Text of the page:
For other companies a burden similar to that faced by RTL Klub with the advertising tax could be a reason to throw in the towel. CEO of M-RTL (RTL Hungary) Dirk Gerkens, however, doesn’t contemplate giving up. He is a man confident and determined to stay loyal to the Hungarian market.
What do you have to say about the advertising tax?
There isn’t much to say about it. Neither were there, nor are there now any discussions with the government. This law went into effect without us or the industry in general having a say. We represent approximately 15% of the advertising market but we have to pay about 80% of the tax this year. There were two loopholes – tailored for TV2 – where the government initially failed to realise that we can also make use of them. For example the option to deduct previous losses from turnover. Later these were quickly changed, thus RTL Klub is no longer able to benefit from them. It is probably clear to everyone what the government was trying to achieve with this.
Do you believe these laws to be politically motivated?
Why do you think they hit your company so hard?
It’s simple: unfortunately all media outlets are basically followers of the government. And for them it does not seem to be acceptable that a national channel presents objective news reports. We are being blackmailed with the tax.
Your news reports are much more critical of the government since the introduction of the advertising tax. Is that your way of fighting the new levy?
We are the market leader in television. The only exception was previously the news. A question we have been asking ourselves for a long time is why we are in all other areas at the top, but not in the news segment. Then we tried a lot of things. We moved the evening news from 6.30pm to 6pm. Then there was the issue of content: should we go in the direction of TV2 and mainly report accidents, crimes and such, or should we do something else and offer viewers an alternative? After we tried a new model on RTL2, we immediately noticed that people are a lot more interested about news reports that cover politics and other important subjects. The change in the news broadcast had nothing to do with the advertising tax but was part of our change in strategy. And it worked.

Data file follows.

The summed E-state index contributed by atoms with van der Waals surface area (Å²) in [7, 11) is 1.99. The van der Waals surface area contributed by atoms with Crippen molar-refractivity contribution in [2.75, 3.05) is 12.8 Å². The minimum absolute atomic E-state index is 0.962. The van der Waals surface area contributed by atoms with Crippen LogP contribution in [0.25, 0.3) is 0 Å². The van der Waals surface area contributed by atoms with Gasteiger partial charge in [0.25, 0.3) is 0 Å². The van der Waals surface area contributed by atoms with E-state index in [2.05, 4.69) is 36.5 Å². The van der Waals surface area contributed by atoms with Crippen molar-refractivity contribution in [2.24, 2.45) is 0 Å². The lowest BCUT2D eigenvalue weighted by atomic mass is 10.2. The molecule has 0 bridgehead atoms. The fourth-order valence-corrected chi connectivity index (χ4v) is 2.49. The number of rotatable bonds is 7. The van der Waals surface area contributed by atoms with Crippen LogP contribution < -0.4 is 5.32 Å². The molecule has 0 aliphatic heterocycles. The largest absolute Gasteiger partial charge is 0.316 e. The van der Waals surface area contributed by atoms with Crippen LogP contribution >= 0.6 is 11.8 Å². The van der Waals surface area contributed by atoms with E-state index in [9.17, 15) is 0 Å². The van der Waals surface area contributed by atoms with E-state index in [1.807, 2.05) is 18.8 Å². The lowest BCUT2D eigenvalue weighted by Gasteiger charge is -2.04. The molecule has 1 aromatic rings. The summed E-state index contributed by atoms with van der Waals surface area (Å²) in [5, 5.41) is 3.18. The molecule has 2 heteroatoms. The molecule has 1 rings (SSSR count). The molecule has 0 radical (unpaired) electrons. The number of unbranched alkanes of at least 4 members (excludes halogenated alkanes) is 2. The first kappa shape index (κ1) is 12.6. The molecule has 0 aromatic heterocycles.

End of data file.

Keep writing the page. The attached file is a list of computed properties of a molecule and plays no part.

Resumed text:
The new format was welcomed by a number of blogs and opposition news portals. Is that confirmation for you?
In our news broadcast we talk about issues otherwise ignored by the rest of the mass media. Our colleagues are obviously happy because such reports were only discussed by the niche media before. But ultimately we are not doing anything but serving our viewers, who are interested in just that.
What do you think of the state media?
The purest propaganda watched by nobody. Their market share is negligible. Only for major sporting events do viewers turn to the public broadcasting channels. And this despite the fact that their budget is a number of times higher than ours or TV2’s
What was your first thought when you heard about the advertising tax?
(laughs) One could really only laugh or cry. Forty percent of turnover is to be paid as tax? Who makes a 40% profit margin these days? Also it is a completely discriminatory law, since a single market participant has to pay 80% of the tax burden alone. Some argue that these eight to ten billion forints are necessary for the state budget. Just as a comparison: the public broadcasting stations cost HUF 80 billion every year. If these eight billion forints from the advertising tax were so important, why not do something similar for the public media? Eighty billion forints for ratings close to nil! If this money is so important why do state monopolies or state organisations with nothing to sell have a HUF 40-50 billion advertising budget? The National Bank of Hungary for example. What kind of product do they have to sell? None at all. And they spend 50 billion forints on nothing. It is so clear what is at stake in the background.
Have you spoken to Prime Minister Viktor Orbán or Chancellor János Lázár since the introduction of the tax?
No, I personally have not.
The law is making some waves abroad as well. What is the thinking at your headquarters in Luxembourg?
We are still committed to the Hungarian market. However, one must not forget that since 2008 advertising spending has almost halved. With the advertising tax the government has further reduced the wiggle room of an already distressed industry. Although we almost have as strong a market share as six years ago, our turnover has fallen by 50% compared to 2008.
What was the downward trend the result of?
Many of our customers had to reduce their advertising budgets. Banks for example (laughs). I can fully understand why they don’t run large-scale advertising campaigns on foreign-currency loans any more (laughs). The auto industry also cut back their advertising heavily because the purchasing power is missing on the customer side. Unfortunately there is a direct relationship with the economy.
Will the advertising tax have an effect on your programming or spending structure?
We have thought a lot about that. But our owners have decided that we want to defend the market-leading positions that we have achieved over the years. And that’s why we also decided to invest even more into programming. If you take a look at the line-up for the autumn, you will see that we will air extremely strong shows. We also intend to maintain the longer format of our news programme, which also adds to the costs. We will continue to walk this path.
Will the news programme of RTL remain so critical of the government?